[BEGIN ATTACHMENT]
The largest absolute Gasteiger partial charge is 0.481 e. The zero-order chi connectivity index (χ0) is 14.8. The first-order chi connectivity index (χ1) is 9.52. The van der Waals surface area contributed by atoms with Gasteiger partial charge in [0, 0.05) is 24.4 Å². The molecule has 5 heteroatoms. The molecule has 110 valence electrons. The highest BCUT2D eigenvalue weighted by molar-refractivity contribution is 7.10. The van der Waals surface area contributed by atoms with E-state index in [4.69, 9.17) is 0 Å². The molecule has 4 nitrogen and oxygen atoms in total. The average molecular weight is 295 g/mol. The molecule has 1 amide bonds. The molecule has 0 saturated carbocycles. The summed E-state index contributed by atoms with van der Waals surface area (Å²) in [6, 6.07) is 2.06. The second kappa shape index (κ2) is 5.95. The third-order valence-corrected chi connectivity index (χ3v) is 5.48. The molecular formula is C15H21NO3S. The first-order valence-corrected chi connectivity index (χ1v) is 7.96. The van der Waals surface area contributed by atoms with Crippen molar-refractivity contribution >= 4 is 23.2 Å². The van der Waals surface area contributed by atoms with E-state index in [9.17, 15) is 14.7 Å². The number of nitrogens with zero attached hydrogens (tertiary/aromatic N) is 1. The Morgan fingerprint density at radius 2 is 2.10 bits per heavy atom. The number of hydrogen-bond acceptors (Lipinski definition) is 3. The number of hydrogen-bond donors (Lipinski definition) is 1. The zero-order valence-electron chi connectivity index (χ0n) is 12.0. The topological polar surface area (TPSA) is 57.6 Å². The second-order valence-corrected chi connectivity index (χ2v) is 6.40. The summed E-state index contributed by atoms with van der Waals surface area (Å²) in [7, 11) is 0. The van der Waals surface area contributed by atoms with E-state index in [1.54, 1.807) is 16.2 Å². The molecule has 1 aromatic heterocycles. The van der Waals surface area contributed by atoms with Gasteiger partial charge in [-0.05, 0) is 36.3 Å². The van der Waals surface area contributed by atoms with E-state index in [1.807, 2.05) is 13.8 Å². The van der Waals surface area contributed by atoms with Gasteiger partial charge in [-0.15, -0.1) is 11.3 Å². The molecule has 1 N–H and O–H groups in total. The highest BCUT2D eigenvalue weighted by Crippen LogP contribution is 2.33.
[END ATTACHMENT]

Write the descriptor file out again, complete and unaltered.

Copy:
The largest absolute Gasteiger partial charge is 0.481 e. The zero-order chi connectivity index (χ0) is 14.8. The first-order chi connectivity index (χ1) is 9.52. The van der Waals surface area contributed by atoms with Gasteiger partial charge in [0, 0.05) is 24.4 Å². The molecule has 5 heteroatoms. The molecule has 110 valence electrons. The highest BCUT2D eigenvalue weighted by molar-refractivity contribution is 7.10. The van der Waals surface area contributed by atoms with E-state index in [4.69, 9.17) is 0 Å². The molecule has 4 nitrogen and oxygen atoms in total. The average molecular weight is 295 g/mol. The molecule has 1 amide bonds. The molecule has 0 saturated carbocycles. The summed E-state index contributed by atoms with van der Waals surface area (Å²) in [6, 6.07) is 2.06. The second kappa shape index (κ2) is 5.95. The third-order valence-corrected chi connectivity index (χ3v) is 5.48. The molecular formula is C15H21NO3S. The first-order valence-corrected chi connectivity index (χ1v) is 7.96. The van der Waals surface area contributed by atoms with Crippen molar-refractivity contribution >= 4 is 23.2 Å². The van der Waals surface area contributed by atoms with E-state index in [9.17, 15) is 14.7 Å². The number of nitrogens with zero attached hydrogens (tertiary/aromatic N) is 1. The Morgan fingerprint density at radius 2 is 2.10 bits per heavy atom. The number of hydrogen-bond acceptors (Lipinski definition) is 3. The number of hydrogen-bond donors (Lipinski definition) is 1. The zero-order valence-electron chi connectivity index (χ0n) is 12.0. The topological polar surface area (TPSA) is 57.6 Å². The second-order valence-corrected chi connectivity index (χ2v) is 6.40. The summed E-state index contributed by atoms with van der Waals surface area (Å²) in [7, 11) is 0. The van der Waals surface area contributed by atoms with E-state index in [1.54, 1.807) is 16.2 Å². The molecule has 1 aromatic heterocycles. The van der Waals surface area contributed by atoms with Gasteiger partial charge in [-0.05, 0) is 36.3 Å². The van der Waals surface area contributed by atoms with E-state index in [1.807, 2.05) is 13.8 Å². The van der Waals surface area contributed by atoms with Gasteiger partial charge in [-0.15, -0.1) is 11.3 Å². The molecule has 1 N–H and O–H groups in total. The highest BCUT2D eigenvalue weighted by Crippen LogP contribution is 2.33.